The place I find intriguing is The Burren with its 90 odd megalithic tombs.

      Another place which is interesting to view is Spanish Point (see top) which is where many of the ships from the Spanish Aramada were wrecked in stormy weather in 1588.  According to Wikipedia Those who escaped from their sinking ships and made it safely to land were executed by Sir Turlough O'Brien of Liscannor and Boethius Clancy, High Sheriff of County Clare.

      Sunday, 5 December 2010

      More about Painting Snow

      Brecon Road by Rob Ibjema (Painting Wales)

      Given that the Artic jet streams and New Hampshire snow seems to have moved to the UK and Europe this last week, I thought it would be apt to continue the painting in the snow theme from my recent post Painting snow - in snow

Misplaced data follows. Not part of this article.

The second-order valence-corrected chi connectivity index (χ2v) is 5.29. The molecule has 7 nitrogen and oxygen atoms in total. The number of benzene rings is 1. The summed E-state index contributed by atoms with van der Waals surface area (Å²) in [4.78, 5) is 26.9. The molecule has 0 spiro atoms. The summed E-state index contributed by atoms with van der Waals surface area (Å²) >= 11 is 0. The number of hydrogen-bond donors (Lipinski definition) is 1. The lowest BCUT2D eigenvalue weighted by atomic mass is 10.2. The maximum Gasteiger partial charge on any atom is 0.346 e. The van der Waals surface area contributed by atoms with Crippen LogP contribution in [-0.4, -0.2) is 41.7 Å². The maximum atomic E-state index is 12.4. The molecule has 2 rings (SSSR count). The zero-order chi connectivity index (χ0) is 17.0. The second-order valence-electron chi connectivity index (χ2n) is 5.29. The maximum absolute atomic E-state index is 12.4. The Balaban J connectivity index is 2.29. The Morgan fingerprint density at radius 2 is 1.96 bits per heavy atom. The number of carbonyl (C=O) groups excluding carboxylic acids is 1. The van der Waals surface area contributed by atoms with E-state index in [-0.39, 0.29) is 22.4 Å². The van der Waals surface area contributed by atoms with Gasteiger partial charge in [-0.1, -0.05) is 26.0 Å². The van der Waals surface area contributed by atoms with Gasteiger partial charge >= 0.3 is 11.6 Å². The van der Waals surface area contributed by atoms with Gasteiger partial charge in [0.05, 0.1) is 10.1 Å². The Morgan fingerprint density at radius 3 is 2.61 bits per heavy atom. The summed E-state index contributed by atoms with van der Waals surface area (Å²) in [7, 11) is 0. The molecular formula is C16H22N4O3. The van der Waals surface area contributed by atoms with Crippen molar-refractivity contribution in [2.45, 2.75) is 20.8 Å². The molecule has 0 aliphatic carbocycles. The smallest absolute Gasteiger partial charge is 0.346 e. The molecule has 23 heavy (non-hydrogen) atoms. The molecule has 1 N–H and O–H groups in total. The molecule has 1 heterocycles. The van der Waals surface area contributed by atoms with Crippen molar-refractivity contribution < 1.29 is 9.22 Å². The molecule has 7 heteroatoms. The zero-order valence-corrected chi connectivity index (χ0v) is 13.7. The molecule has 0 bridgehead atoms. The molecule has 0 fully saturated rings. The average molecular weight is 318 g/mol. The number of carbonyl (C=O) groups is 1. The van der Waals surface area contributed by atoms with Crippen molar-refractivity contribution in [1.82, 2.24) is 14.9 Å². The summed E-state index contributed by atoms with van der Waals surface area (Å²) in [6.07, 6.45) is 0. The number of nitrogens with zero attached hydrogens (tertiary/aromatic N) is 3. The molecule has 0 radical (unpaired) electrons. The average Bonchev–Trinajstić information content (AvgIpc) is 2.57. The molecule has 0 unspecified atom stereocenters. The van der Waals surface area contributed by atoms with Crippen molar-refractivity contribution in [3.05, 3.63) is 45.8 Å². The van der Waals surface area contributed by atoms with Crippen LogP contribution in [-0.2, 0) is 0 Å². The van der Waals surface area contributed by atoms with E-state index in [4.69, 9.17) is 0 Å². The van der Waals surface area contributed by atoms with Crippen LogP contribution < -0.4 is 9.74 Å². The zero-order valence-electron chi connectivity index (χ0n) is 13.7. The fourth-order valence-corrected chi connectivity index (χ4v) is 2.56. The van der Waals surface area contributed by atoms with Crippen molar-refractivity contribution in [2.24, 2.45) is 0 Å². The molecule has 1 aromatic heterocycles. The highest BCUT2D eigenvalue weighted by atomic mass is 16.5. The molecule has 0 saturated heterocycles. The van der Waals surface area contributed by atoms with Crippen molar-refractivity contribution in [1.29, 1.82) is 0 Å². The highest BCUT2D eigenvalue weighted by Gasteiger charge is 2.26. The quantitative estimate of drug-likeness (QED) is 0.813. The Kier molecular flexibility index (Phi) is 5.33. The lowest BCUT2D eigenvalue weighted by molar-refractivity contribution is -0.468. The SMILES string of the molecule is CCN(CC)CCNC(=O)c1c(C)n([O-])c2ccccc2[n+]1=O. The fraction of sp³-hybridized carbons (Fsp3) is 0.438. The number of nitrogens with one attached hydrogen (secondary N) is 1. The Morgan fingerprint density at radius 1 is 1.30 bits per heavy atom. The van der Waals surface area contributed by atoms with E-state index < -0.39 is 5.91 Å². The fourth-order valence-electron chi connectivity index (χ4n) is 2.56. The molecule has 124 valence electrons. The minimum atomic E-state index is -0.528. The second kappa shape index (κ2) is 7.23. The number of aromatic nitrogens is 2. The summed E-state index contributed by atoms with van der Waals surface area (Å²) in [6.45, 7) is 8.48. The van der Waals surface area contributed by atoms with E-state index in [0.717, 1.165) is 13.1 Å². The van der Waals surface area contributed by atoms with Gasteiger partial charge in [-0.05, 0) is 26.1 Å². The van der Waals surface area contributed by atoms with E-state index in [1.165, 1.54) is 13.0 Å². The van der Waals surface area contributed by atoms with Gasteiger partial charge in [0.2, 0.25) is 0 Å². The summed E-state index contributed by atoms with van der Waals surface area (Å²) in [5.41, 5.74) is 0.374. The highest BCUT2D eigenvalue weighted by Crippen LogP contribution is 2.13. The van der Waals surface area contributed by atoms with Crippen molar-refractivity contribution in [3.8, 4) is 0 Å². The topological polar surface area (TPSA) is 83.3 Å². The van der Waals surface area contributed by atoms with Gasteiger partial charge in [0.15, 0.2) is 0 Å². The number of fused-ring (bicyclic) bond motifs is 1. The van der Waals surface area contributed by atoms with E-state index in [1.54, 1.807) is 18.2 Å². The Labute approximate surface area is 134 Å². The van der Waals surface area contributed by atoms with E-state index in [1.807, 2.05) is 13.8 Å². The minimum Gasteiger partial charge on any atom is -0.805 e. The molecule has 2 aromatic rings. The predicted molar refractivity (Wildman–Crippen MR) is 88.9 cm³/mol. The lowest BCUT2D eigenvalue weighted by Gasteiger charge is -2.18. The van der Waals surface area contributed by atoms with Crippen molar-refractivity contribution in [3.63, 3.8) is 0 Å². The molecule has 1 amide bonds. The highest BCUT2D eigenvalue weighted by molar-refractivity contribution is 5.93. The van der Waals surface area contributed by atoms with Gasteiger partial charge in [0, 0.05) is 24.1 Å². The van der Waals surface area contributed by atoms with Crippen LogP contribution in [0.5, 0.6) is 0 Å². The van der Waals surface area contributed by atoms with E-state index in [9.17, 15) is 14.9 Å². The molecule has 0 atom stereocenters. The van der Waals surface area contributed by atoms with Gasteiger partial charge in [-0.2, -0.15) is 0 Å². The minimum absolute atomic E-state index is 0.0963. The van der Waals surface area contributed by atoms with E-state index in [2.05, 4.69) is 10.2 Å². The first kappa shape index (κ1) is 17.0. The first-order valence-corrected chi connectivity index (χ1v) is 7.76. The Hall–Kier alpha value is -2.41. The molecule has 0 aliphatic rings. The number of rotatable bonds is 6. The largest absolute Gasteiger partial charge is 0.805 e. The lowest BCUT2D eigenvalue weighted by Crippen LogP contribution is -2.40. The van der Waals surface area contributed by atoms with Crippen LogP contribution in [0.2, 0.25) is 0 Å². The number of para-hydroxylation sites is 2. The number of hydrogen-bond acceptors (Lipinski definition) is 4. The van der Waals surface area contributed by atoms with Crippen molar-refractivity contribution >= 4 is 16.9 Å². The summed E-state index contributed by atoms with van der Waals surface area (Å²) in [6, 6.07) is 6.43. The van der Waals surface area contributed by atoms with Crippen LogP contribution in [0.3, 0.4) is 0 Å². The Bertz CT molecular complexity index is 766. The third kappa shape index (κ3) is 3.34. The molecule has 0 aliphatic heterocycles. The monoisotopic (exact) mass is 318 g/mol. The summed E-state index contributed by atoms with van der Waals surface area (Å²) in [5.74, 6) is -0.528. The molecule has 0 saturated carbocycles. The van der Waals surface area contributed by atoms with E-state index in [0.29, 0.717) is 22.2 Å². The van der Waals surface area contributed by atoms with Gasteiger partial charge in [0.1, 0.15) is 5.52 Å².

Here's a bunch of blog posts - all of which are about painting snow and/or painting in snow.  Stapleton Kearns has written the most - and does some pretty good pics of painting snow in snow - including one of himself in his 'painting in snow'!

      The Artist's Magazine
      John Hulsey - (The Artists Road) -  Extreme Painting - Conquering Old Man Winter - Perspectives No. 5
      Rob Ibjema (Painting Wales) - Brecon road
      Stapleton Kearns (Stapleton Kearns) - A little more about snow painting Snowcamp, A note from Snowcamp, Another day at Snowcamp, Does this hat look good on me? and Painting in Northern Vermont   m 

      Régis Pettinari (Peintures de Paris/Paintings of Paris by a french painter) - Neige aux Tuileries/ Snowing in Tuileries
      Deborah Secor (Landscapes in pastel) - Chapter Eighteen - Snow

      Loriann Signori (loriann signori's painting-a-day) - Painting in the snow / sunset

      Réné (Rene Plein Air) - First nocturnal of this winter (I think)

      Keith Tilley (Painting on the Edge) - First Snow